#2 Customer-Centric Selling
No shocker here—Customer-centric selling puts the customer’s convenience, challenges, and goals at the forefront. It’s based on the titular book written by Michael T. Bosworth, John R. Holland, and Frank Visgatis.
This sales process focuses on the customer experience and using it to distinguish your brand from the competition. It encourages you to have meaningful conversations with prospects to understand their needs and pain points and then offer appropriate solutions.
Instead of making presentations, you’ll hold relevant conversations about how your solution can be modified to match the client’s requirements when selling to the prospect.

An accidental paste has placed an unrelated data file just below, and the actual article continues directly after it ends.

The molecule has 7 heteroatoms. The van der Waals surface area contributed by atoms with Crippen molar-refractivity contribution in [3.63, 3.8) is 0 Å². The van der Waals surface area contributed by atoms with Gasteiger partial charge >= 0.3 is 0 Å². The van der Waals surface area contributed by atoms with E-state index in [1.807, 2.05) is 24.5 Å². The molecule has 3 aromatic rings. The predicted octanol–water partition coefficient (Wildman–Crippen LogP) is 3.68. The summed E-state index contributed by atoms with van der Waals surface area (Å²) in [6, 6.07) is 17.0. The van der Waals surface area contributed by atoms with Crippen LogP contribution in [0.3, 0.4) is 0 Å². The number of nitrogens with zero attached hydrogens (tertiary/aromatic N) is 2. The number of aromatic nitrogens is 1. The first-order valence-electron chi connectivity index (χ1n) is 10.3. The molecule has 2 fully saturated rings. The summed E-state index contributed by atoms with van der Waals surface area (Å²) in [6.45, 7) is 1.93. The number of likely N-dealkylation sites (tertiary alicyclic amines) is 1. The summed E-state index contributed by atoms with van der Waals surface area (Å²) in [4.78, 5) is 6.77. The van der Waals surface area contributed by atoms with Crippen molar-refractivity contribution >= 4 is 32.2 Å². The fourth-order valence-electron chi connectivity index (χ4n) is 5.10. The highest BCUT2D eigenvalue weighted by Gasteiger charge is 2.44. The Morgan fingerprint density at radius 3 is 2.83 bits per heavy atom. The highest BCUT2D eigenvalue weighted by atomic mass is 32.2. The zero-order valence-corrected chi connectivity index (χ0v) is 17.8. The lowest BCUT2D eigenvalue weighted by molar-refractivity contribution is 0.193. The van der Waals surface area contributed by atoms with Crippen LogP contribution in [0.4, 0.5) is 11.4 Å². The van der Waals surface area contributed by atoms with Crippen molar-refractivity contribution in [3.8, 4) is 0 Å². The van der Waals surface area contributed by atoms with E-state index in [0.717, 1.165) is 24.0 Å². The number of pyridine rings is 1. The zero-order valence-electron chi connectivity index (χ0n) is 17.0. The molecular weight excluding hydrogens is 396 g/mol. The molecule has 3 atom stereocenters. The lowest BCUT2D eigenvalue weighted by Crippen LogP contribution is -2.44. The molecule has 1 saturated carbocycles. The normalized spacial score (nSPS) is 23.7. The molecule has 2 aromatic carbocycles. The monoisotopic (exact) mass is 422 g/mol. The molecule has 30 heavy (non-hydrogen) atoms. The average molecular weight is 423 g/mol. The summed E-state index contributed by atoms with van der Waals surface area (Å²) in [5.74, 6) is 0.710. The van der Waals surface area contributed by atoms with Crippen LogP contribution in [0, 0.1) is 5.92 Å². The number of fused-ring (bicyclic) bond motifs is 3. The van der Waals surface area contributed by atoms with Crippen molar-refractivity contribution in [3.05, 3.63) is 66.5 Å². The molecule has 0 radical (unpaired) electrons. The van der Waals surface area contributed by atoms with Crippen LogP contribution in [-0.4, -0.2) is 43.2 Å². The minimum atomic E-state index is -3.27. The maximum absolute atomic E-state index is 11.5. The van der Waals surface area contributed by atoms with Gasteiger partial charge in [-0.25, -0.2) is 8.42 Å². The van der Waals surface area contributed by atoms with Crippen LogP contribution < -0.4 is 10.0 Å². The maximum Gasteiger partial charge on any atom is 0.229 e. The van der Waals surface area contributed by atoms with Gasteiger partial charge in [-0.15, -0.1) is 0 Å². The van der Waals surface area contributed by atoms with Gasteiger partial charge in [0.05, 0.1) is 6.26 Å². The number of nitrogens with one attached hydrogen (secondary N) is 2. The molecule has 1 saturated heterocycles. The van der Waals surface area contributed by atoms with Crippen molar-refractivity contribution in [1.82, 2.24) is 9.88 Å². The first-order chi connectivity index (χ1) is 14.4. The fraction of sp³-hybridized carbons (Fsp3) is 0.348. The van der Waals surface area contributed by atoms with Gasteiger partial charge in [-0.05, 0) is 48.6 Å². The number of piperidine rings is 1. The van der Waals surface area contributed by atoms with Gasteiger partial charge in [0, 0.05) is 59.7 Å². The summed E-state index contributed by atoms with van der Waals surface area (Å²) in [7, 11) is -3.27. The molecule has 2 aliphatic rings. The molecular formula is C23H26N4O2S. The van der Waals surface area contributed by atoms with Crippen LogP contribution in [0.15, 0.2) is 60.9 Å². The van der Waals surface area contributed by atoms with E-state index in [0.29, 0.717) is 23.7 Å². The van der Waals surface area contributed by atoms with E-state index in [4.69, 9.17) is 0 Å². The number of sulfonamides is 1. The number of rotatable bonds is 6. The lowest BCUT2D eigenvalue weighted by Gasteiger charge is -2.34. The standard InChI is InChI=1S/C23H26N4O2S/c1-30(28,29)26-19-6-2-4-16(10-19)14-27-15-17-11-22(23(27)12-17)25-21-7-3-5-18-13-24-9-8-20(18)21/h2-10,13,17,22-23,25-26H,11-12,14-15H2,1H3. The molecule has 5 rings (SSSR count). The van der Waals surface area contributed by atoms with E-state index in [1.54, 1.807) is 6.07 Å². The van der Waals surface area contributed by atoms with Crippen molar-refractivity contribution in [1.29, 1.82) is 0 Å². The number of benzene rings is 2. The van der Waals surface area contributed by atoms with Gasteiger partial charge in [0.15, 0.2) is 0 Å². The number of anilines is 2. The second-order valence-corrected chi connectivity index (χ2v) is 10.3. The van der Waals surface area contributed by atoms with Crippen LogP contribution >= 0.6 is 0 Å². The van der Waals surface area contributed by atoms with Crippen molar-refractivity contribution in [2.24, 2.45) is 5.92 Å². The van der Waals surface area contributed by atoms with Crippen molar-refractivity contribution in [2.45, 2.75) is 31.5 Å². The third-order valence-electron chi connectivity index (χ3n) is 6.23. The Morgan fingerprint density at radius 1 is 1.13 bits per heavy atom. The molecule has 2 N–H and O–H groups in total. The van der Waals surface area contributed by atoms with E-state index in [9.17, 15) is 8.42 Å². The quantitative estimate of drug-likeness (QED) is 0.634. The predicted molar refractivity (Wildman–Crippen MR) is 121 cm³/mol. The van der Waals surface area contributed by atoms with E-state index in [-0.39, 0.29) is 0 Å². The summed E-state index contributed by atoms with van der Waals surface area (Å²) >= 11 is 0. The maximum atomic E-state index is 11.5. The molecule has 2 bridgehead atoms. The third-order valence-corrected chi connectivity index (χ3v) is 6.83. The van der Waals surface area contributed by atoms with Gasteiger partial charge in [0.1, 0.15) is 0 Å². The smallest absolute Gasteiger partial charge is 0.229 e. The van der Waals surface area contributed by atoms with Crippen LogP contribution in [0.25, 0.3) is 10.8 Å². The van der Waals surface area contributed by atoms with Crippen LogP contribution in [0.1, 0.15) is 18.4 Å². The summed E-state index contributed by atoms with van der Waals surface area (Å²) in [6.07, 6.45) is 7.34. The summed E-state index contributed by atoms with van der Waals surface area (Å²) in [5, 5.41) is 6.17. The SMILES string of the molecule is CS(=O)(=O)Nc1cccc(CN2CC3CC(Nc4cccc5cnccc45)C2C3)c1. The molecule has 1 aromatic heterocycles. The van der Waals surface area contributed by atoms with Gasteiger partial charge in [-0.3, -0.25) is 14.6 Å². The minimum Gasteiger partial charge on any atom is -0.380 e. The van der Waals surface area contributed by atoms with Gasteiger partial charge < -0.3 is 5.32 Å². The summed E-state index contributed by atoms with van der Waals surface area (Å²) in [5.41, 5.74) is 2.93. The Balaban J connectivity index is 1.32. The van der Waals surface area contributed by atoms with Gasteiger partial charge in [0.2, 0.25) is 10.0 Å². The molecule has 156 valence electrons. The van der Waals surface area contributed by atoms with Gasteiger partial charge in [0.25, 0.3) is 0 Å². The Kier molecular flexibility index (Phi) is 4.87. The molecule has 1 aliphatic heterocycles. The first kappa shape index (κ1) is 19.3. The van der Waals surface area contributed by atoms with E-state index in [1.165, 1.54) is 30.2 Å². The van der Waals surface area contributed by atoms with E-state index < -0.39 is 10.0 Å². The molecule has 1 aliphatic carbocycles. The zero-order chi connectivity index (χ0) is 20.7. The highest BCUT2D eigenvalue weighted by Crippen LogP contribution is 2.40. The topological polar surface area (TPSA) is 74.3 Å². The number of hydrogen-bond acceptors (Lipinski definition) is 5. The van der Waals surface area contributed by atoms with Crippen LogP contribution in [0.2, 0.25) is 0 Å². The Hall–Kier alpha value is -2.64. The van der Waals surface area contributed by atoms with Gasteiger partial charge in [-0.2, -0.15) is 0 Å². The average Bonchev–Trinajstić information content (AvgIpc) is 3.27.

The customer-centric selling sales philosophy involves:
- Targeting critical decision-makers
- Asking questions to understand their situation
- Aligning their needs with relevant solutions
- Pitching your solution
#3 Target Account Selling
The target account selling philosophy focuses on selling to a select few targeted accounts per sales rep instead of targeting a large number of accounts with less focus.
You’ll select a specific number of clients who match your ideal customer profile following this sales philosophy. You get to know their portfolios in more detail, allowing you to build and nurture a stronger relationship with the prospect.
Target account selling can be a good fit for sellers who work with large enterprise sales accounts with longer sales cycles and specific total addressable markets. However, the selling method isn’t the right fit for broad markets, small-ticket items, or clients with transactional sales cycles.